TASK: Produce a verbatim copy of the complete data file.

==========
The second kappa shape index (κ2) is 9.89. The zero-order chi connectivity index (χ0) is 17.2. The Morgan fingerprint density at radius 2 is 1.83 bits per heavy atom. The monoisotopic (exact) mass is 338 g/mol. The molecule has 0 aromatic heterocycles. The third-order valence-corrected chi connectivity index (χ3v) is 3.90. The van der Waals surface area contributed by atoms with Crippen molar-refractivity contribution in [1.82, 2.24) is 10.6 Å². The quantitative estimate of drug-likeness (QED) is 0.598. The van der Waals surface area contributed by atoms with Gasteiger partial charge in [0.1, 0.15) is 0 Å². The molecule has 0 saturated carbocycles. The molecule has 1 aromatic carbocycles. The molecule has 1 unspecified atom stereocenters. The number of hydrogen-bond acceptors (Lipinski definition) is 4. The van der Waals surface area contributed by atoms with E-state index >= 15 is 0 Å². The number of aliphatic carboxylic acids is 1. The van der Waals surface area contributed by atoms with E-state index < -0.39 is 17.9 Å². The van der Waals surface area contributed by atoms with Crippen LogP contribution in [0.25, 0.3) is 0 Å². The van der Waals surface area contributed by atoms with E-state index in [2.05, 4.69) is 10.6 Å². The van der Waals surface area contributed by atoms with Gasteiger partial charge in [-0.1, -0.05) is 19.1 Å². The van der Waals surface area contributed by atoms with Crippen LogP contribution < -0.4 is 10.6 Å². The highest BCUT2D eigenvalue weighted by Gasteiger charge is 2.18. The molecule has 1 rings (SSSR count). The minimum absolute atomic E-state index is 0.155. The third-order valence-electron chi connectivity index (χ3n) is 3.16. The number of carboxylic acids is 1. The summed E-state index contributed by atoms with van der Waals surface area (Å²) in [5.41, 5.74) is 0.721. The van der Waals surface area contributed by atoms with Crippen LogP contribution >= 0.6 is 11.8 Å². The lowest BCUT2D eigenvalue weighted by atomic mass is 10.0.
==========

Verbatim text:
The second kappa shape index (κ2) is 9.89. The zero-order chi connectivity index (χ0) is 17.2. The Morgan fingerprint density at radius 2 is 1.83 bits per heavy atom. The monoisotopic (exact) mass is 338 g/mol. The molecule has 0 aromatic heterocycles. The third-order valence-corrected chi connectivity index (χ3v) is 3.90. The van der Waals surface area contributed by atoms with Crippen molar-refractivity contribution in [1.82, 2.24) is 10.6 Å². The quantitative estimate of drug-likeness (QED) is 0.598. The van der Waals surface area contributed by atoms with Gasteiger partial charge in [0.1, 0.15) is 0 Å². The molecule has 0 saturated carbocycles. The molecule has 1 aromatic carbocycles. The molecule has 1 unspecified atom stereocenters. The number of hydrogen-bond acceptors (Lipinski definition) is 4. The van der Waals surface area contributed by atoms with E-state index >= 15 is 0 Å². The number of aliphatic carboxylic acids is 1. The van der Waals surface area contributed by atoms with E-state index < -0.39 is 17.9 Å². The van der Waals surface area contributed by atoms with Crippen LogP contribution in [0.25, 0.3) is 0 Å². The van der Waals surface area contributed by atoms with E-state index in [2.05, 4.69) is 10.6 Å². The van der Waals surface area contributed by atoms with Gasteiger partial charge in [-0.1, -0.05) is 19.1 Å². The van der Waals surface area contributed by atoms with Crippen LogP contribution < -0.4 is 10.6 Å². The highest BCUT2D eigenvalue weighted by Gasteiger charge is 2.18. The molecule has 1 rings (SSSR count). The minimum absolute atomic E-state index is 0.155. The third-order valence-electron chi connectivity index (χ3n) is 3.16. The number of carboxylic acids is 1. The summed E-state index contributed by atoms with van der Waals surface area (Å²) in [5.41, 5.74) is 0.721. The van der Waals surface area contributed by atoms with Crippen LogP contribution >= 0.6 is 11.8 Å². The lowest BCUT2D eigenvalue weighted by atomic mass is 10.0.